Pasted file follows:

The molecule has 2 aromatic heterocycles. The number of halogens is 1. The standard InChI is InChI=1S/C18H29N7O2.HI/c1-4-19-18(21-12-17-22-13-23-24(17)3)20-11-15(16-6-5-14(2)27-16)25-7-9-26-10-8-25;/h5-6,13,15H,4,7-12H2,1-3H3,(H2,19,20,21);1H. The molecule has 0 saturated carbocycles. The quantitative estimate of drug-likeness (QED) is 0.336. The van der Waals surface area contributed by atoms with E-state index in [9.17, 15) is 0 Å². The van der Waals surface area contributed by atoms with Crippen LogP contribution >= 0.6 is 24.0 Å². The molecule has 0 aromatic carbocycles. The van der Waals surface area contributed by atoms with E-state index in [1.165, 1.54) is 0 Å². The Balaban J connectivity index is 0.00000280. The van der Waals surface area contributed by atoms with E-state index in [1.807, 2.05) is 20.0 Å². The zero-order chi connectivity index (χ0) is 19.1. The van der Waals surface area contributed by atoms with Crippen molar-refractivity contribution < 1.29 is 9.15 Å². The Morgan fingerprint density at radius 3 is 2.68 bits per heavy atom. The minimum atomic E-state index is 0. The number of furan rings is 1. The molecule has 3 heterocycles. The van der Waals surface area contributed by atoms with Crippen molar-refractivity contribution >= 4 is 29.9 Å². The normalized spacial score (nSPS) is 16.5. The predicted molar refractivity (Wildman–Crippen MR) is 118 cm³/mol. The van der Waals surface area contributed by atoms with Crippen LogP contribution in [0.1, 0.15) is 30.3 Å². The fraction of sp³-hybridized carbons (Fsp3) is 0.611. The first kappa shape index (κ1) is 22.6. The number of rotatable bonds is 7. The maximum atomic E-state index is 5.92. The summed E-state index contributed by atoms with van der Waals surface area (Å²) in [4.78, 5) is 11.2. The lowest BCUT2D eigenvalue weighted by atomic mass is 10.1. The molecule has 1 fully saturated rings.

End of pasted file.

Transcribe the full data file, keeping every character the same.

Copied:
The molecule has 2 aromatic heterocycles. The number of halogens is 1. The standard InChI is InChI=1S/C18H29N7O2.HI/c1-4-19-18(21-12-17-22-13-23-24(17)3)20-11-15(16-6-5-14(2)27-16)25-7-9-26-10-8-25;/h5-6,13,15H,4,7-12H2,1-3H3,(H2,19,20,21);1H. The molecule has 0 saturated carbocycles. The quantitative estimate of drug-likeness (QED) is 0.336. The van der Waals surface area contributed by atoms with E-state index in [9.17, 15) is 0 Å². The van der Waals surface area contributed by atoms with Crippen LogP contribution >= 0.6 is 24.0 Å². The molecule has 0 aromatic carbocycles. The van der Waals surface area contributed by atoms with E-state index in [1.165, 1.54) is 0 Å². The Balaban J connectivity index is 0.00000280. The van der Waals surface area contributed by atoms with E-state index in [1.807, 2.05) is 20.0 Å². The zero-order chi connectivity index (χ0) is 19.1. The van der Waals surface area contributed by atoms with Crippen molar-refractivity contribution < 1.29 is 9.15 Å². The Morgan fingerprint density at radius 3 is 2.68 bits per heavy atom. The minimum atomic E-state index is 0. The number of furan rings is 1. The molecule has 3 heterocycles. The van der Waals surface area contributed by atoms with Crippen molar-refractivity contribution >= 4 is 29.9 Å². The normalized spacial score (nSPS) is 16.5. The predicted molar refractivity (Wildman–Crippen MR) is 118 cm³/mol. The van der Waals surface area contributed by atoms with Crippen LogP contribution in [0.1, 0.15) is 30.3 Å². The fraction of sp³-hybridized carbons (Fsp3) is 0.611. The first kappa shape index (κ1) is 22.6. The number of rotatable bonds is 7. The maximum atomic E-state index is 5.92. The summed E-state index contributed by atoms with van der Waals surface area (Å²) in [4.78, 5) is 11.2. The lowest BCUT2D eigenvalue weighted by atomic mass is 10.1. The molecule has 1 fully saturated rings.